Research Paper Title
Challenges with strengthening exercises for people with knee osteoarthritis and comorbid obesity: a qualitative study with patients and physiotherapists.
Explore challenges associated with implementing a home-based strengthening exercise programme for people with knee osteoarthritis and comorbid obesity.
Qualitative study embedded within a randomised controlled trial comparing two home-based strengthening programmes (weight bearing functional exercise versus non-weight bearing quadriceps strengthening exercise) for people with knee osteoarthritis and comorbid obesity.
Patients in both exercise programmes attended five consultations with a physiotherapist and undertook a home-based exercise programme for 12 weeks.
Semi-structured individual telephone interviews were conducted with 22 patients after trial completion, and all seven physiotherapists who delivered trial interventions.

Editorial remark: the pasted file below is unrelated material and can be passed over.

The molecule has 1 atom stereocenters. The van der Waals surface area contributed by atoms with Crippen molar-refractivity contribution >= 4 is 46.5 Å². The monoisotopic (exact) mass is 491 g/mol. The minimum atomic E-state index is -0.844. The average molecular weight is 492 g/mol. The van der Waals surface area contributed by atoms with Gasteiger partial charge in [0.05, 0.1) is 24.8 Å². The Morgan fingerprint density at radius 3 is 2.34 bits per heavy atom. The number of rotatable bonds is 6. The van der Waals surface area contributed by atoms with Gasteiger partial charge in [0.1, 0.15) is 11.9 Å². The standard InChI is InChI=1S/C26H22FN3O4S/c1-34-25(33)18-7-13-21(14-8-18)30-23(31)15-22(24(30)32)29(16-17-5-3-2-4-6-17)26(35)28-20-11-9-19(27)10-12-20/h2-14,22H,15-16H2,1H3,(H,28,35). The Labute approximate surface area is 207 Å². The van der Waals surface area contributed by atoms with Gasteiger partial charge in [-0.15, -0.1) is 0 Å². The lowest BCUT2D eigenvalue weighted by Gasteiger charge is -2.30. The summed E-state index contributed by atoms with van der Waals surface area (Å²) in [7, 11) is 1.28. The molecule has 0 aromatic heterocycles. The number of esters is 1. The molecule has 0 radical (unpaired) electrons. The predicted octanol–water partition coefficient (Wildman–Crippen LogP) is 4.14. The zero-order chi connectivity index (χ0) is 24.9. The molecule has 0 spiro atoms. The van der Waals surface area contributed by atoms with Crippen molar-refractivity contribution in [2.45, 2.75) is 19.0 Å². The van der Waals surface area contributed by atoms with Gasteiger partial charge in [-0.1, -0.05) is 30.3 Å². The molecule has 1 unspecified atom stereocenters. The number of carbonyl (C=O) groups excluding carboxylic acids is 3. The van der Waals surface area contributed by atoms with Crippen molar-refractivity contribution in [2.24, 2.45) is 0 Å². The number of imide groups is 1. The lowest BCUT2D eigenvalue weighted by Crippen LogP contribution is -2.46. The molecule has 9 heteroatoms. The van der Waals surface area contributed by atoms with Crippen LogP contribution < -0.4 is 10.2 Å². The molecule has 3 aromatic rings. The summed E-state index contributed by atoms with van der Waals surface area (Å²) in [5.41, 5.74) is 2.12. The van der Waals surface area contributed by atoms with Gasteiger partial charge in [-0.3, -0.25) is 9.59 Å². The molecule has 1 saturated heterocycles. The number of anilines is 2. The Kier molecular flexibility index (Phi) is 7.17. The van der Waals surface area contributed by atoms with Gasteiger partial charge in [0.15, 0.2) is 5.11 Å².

Interviews were recorded, transcribed verbatim, and thematically analysed using an inductive approach.
Three themes arose:
- Psychological challenges (false assumptions about exercise; fear of pain; disliking exercise; mental effort of weight bearing functional programme; underestimating capability);
- Physical challenges (complexity of weight bearing functional programme; cuff weights and straight leg raise problematic in non-weight bearing quadriceps programme; other health conditions); and
- Overcoming challenges (incentives to exercise; accountability; education and reassurance; tailoring the exercise programme).
Patients and physiotherapists experienced numerous psychological and physical challenges to exercise, including a fear of pain, having false assumptions about exercise, difficulties with exercise performance, application of cuff weights, and adverse impacts of other health conditions.
Lawford, B.J., Bennell, K.L., Allison, K., Schwartz, S. & Hinman, R.S. (2020) Challenges with strengthening exercises for people with knee osteoarthritis and comorbid obesity: a qualitative study with patients and physiotherapists. Arthritis Care & Research (Hoboken). doi: 10.1002/acr.24439. Online ahead of print.